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Re: .htaccess a major bottleneck to Semantic Web adoption / Was: Re: RDFa vs RDF/XML and content negotiation

From: Kingsley Idehen <kidehen@openlinksw.com>
Date: Thu, 25 Jun 2009 20:45:17 -0400
Message-ID: <4A441A1D.4090307@openlinksw.com>
To: Mark Birbeck <mark.birbeck@webbackplane.com>
CC: Jeremy Carroll <jeremy@topquadrant.com>, Pat Hayes <phayes@ihmc.us>, Tom Heath <tom.heath@talis.com>, martin.hepp@ebusiness-unibw.org, Danny Ayers <danny.ayers@gmail.com>, bill.roberts@planet.nl, public-lod@w3.org, semantic-web at W3C <semantic-web@w3c.org>
Mark Birbeck wrote:
> Hi Kingsley,
>> If you are comfortable producing (X)HTML documents, then simply use RDFa and
>> terms from relevant vocabularies to describe yourself, your needs, your
>> offerings, and other things, clearly. Once you've done that, simply leave
>> the Web to do the REST :-)
>> Everything else is a technical detail (imho).
> But that isn't the discussion we're having, IMHO.
> We're not talking about how you or I might do it -- people comfortable
> with .htaccess files, server configuration, and so on.

I don't see how my comments implies anything to do with people capable 
of, or with privileged access to, .htaccess.

I am echoing the sentiment that concluded our conversation last week at 
dinner: let people capable of writing HTML (dropped the X) also be
capable of describing things using the RDF data model courtesy of RDFa.

When you get the structured data into the Web it will actually do the 
REST i.e. it's architecture kicks in and does all of the other wonderful 
things such as:
enabling you to find the nearest *open* BestBuy store that carries an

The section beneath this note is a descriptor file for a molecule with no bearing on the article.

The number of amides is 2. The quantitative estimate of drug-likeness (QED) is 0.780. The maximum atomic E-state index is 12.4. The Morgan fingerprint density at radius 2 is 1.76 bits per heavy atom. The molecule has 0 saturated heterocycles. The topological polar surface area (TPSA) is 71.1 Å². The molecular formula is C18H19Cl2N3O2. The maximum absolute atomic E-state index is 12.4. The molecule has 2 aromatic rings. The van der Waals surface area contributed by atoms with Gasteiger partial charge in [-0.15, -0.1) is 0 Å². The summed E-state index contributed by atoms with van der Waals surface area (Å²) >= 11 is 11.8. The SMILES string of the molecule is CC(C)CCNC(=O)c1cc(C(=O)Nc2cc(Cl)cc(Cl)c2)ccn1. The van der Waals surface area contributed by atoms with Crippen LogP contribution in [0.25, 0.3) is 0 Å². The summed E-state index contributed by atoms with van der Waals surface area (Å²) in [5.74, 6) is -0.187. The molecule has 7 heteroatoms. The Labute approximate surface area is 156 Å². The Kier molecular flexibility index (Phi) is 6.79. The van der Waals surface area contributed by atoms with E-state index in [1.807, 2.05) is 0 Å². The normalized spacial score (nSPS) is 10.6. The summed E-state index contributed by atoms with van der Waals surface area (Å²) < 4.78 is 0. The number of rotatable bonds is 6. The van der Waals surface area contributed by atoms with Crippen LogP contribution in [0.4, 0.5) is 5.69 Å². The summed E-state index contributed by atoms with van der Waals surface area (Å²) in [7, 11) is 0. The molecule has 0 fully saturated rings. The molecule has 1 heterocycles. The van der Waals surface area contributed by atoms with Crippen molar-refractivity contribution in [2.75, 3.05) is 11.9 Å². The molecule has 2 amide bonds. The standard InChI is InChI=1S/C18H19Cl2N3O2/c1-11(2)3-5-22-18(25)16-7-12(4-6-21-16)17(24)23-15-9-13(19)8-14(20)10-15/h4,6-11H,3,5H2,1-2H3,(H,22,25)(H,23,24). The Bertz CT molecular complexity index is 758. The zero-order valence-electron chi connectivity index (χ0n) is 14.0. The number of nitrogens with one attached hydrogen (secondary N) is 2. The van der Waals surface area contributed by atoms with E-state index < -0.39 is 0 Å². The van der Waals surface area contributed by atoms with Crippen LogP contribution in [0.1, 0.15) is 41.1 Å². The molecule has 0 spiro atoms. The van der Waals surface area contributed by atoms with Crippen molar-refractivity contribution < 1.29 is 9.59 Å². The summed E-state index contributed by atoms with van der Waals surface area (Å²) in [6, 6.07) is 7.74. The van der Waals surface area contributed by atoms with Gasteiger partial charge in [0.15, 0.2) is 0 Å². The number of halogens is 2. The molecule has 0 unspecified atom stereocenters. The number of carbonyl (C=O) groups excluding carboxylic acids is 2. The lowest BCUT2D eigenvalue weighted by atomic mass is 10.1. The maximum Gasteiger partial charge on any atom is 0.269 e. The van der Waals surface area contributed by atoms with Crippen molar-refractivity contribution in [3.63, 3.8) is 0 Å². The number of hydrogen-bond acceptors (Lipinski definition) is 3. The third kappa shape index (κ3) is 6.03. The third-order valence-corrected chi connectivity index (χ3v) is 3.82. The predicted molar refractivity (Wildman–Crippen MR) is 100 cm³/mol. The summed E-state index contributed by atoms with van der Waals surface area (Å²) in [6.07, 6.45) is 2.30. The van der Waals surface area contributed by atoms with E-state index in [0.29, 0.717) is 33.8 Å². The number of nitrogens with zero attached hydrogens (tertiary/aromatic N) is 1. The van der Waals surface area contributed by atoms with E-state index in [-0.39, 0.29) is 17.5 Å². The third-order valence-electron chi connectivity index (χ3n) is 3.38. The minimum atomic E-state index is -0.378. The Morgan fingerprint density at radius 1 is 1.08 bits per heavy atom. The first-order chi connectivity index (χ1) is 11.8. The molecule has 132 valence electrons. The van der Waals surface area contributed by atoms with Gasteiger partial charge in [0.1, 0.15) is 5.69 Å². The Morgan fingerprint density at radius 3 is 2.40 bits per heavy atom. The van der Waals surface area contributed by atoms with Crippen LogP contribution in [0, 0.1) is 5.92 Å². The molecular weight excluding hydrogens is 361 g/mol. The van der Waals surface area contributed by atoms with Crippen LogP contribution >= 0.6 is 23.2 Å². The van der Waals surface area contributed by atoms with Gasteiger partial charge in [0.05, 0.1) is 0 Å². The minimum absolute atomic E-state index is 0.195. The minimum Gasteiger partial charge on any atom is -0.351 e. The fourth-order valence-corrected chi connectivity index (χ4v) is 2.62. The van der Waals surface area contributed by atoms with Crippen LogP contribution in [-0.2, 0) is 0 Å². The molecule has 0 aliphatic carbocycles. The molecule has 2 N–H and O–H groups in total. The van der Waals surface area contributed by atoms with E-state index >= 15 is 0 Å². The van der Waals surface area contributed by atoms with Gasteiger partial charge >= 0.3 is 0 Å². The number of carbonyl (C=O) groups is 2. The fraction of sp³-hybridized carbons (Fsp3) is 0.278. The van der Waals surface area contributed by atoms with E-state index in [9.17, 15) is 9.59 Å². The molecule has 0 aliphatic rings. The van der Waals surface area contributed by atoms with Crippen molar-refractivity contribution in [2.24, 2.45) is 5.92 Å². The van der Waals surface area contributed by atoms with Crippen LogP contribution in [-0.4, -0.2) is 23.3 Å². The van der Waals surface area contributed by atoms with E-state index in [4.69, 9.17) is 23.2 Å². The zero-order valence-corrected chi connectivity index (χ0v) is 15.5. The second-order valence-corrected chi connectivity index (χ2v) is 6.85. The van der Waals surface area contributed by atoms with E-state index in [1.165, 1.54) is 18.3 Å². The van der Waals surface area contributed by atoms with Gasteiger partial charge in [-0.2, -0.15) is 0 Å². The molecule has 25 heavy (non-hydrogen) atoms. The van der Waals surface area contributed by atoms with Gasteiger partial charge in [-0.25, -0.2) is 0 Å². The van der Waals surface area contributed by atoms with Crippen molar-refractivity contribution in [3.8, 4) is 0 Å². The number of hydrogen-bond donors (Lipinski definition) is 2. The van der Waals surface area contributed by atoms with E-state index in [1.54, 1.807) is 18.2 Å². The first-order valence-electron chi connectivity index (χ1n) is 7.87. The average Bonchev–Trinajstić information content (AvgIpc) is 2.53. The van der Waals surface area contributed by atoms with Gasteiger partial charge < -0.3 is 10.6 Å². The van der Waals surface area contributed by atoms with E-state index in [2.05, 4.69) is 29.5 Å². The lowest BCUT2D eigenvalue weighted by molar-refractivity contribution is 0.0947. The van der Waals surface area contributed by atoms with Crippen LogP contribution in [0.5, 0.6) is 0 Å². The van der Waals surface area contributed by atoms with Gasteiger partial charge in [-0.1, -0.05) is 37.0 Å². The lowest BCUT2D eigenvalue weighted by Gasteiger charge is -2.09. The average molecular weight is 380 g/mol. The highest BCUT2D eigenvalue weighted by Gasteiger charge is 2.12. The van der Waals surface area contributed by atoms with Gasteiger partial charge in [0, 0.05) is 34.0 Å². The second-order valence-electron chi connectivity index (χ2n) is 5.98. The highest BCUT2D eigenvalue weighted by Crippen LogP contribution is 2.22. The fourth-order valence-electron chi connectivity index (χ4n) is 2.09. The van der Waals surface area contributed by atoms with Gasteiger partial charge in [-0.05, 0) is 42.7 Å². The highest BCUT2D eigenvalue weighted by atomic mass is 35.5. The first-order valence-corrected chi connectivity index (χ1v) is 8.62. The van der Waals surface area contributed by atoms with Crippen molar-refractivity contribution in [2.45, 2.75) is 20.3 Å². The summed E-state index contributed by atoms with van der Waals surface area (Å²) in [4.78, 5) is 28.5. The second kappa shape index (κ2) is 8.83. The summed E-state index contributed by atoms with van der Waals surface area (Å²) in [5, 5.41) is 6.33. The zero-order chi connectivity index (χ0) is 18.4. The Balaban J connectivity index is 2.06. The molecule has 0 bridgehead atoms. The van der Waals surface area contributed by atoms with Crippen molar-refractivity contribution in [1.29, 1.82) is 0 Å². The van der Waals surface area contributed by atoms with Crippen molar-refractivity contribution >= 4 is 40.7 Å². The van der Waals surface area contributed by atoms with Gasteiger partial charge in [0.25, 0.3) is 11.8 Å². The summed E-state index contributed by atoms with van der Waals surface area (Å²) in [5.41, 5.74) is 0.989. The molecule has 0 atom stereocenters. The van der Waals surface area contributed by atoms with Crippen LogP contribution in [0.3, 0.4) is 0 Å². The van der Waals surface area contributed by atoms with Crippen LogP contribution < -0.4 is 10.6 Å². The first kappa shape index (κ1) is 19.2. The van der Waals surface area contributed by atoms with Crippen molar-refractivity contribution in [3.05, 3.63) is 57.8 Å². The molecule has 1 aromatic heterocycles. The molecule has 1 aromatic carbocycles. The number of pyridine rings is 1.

esoteric MP3 model within 2 km of your current location etc..
> My understanding of the discussion that was going on, is that whilst
> we all want to see the semantic web succeed (even if we all have a
> different view of what the semantic web is), we're asking how exactly
> it is that we can achieve it.
And my point is we should have a simple value proposition that is 
aligned with a set of scenarios, and manifestation solutions.

To reiterate: we want people to be able add granularity to the documents 
they publish to the Web. A lot of this granularity takes the form of
metadata which can be expressed using the RDF data model by embedding 
RDFa into HTML.

> And for years, the solutions proposed have been somewhat mysterious;
> RDF/XML, SPARQL end-points, N3, content negotiation, 303s, and so on.
No, over the years the messaging has been mangled in a myriad of ways. 
Again, my goal is to focus on a simple message and from that distill
implementation scenarios. Again, there's no silver bullet for the Linked 
Data deployment matter per se. Just scenarios to which deployment 
recipes may be aligned.
> You have to ask yourself at some point, do we want the data, or don't
> we -- do we want people to publish stuff that we 'semwebbers' can use?
> And if we do want it, then let's help them publish it.

We just need to politely tell the world: the granularity of markup has 
evolved from presentation oriented semantics (HTML) through document 
structure semantics (XML) to
metadata semantics (RDF).
> I may be biased because I've had my nose pressed up against it for too
> many years, but I believe that in this regards, RDFa is a
> game-changer.
> It's not GRDDL, which says 'publish whatever the hell you like and
> we'll convert it'. It's not microformats, which says, 'here are a
> handful of centralised vocabularies, for use on a decentralised web'.
> And it's not RDF/XML, which requires you to take apart your server and
> put it back together again.
> It's HTML.
Dare I agree ?

> And everyone knows at least one way to publish HTML, don't they?
> In the years that I've been involved with the RDFa work, the mental
> model I have always had, is of someone using Blogger or Drupal or
> something just as simple, to publish RDF. That's now possible with
> RDFa, and what's even more exciting, Yahoo! and Google will pick it
> up.

I've had a simple mental model: the desire to express myself clearly, 
via markup :-) 
> I realise I'm sounding like an evangelist (no doubt because I am one). :)
> But my suggestion would be that we have a window of opportunity here,
> to create a semantic infrastructure that is indistinguishable from the
> web itself; the more metadata we can get into HTML-space, the more
> likely we are to bring about a more 'semantic' web...before anyone
> notices. ;)
Again, dare I agree :-)

> Regards,
> Mark



Kingsley Idehen	      Weblog: http://www.openlinksw.com/blog/~kidehen
President & CEO 
OpenLink Software     Web: http://www.openlinksw.com
Received on Friday, 26 June 2009 00:46:03 UTC

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